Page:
Why sell-side analysts are wrong
Aaron Pressman has a good report on the sell-side failure to perceive the risks surrounding BP in the wake of the Deepwater Horizon catastrophe. Why was Wall Street so very bullish on the stock even as it was being pummeled in the markets?
Pressman points to a number of factors, including banks’ desire for a healthy relationship with BP, and analysts’ tendency to cluster together for comfort. Joshua Brown reckons it’s deeper than that, and that sell-side analysts tend to see everything in terms of value and discounted cash flow, which are not particularly useful tools when companies get hit by unexpected tail risks.
And more generally, as Lynn Thomasson shows, sell-side ratings are a pretty good contrary indicator:
Wall Street’s lowest-rated stocks have turned into this year’s best performers…
Huntington Bancshares Inc., the regional lender in Columbus, Ohio, had twice as many “sell” ratings as “buys” in December and jumped 66 percent this year for the fourth-largest advance in the Standard & Poor’s 500 Index. Eastman Kodak Co. and Sunoco Inc. have gained more than 20 percent after more than 30 percent of the analysts covering them at the start of the year recommended getting rid of the shares…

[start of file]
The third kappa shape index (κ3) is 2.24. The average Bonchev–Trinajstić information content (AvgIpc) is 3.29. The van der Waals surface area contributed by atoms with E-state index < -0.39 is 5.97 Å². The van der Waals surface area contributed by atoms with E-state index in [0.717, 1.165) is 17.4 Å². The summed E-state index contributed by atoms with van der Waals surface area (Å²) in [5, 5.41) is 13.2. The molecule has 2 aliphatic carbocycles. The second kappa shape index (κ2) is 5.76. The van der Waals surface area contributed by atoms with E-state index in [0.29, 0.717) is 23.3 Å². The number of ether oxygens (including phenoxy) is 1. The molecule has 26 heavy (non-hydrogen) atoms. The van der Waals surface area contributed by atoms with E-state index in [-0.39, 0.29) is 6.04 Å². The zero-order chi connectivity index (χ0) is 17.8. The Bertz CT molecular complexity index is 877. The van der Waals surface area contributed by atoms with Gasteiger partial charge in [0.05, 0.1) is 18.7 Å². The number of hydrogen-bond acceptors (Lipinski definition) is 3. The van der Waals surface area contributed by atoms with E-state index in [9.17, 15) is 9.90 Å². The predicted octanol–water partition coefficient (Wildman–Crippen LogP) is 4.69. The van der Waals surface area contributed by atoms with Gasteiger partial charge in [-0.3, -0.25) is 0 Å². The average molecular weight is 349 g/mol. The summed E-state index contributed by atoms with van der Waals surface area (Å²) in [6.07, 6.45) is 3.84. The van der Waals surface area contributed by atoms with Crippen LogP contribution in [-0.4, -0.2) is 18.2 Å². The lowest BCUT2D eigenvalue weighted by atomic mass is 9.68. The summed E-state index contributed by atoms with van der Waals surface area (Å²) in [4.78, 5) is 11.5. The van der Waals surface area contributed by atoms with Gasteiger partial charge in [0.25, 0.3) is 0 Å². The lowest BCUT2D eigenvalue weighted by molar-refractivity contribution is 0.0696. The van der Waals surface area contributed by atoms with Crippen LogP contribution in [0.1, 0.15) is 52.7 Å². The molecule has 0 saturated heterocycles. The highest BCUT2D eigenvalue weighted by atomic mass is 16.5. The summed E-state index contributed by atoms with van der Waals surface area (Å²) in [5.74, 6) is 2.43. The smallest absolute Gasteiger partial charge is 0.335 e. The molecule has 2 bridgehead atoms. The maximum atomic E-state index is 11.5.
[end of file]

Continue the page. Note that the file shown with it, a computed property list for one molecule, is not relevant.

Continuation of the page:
Coca-Cola Co., the world’s largest soda maker, had 14 “buys” and 1 “sell” rating in December and has lost 8.2 percent this year…
Pfizer Inc., the world’s largest pharmaceutical company, is down 16 percent this year even after 81 percent of analysts covering the New York-based firm said investors should buy shares.
The one part of all of this I disagree with is in Pressman’s piece:
Wrong-way Wall Street calls are more than just an academic problem. They cost real people real money.
This was the theory behind Eliot Spitzer’s war on sell-side analysts; it was dubious then, and it’s even more dubious now. Investors — even retail investors — aren’t sheep who simply do what they’re told by sell-side analysts. Institutional investors, in particular, use sell-side analysts as a source of ideas, and even more as a source of access to the company. Big investors are a little bit like bloggers, actually, but instead of linking to articles and then saying what they think, they give out soft-dollar commissions and put on their own trades. Which, like blog entries, can either agree or disagree with the original idea.
But Brown’s point is important as well. Sell-side analysts live in mediocristan, and are prone to being blindsided by the unexpected; they almost never, for instance, recommend negative-carry trades. Investors, if they’re any good, know this. No one ever made money by blindly following sell-side advice, and so we should hardly be surprised that people whose position coincided with the sell-side consensus ended up losing a lot.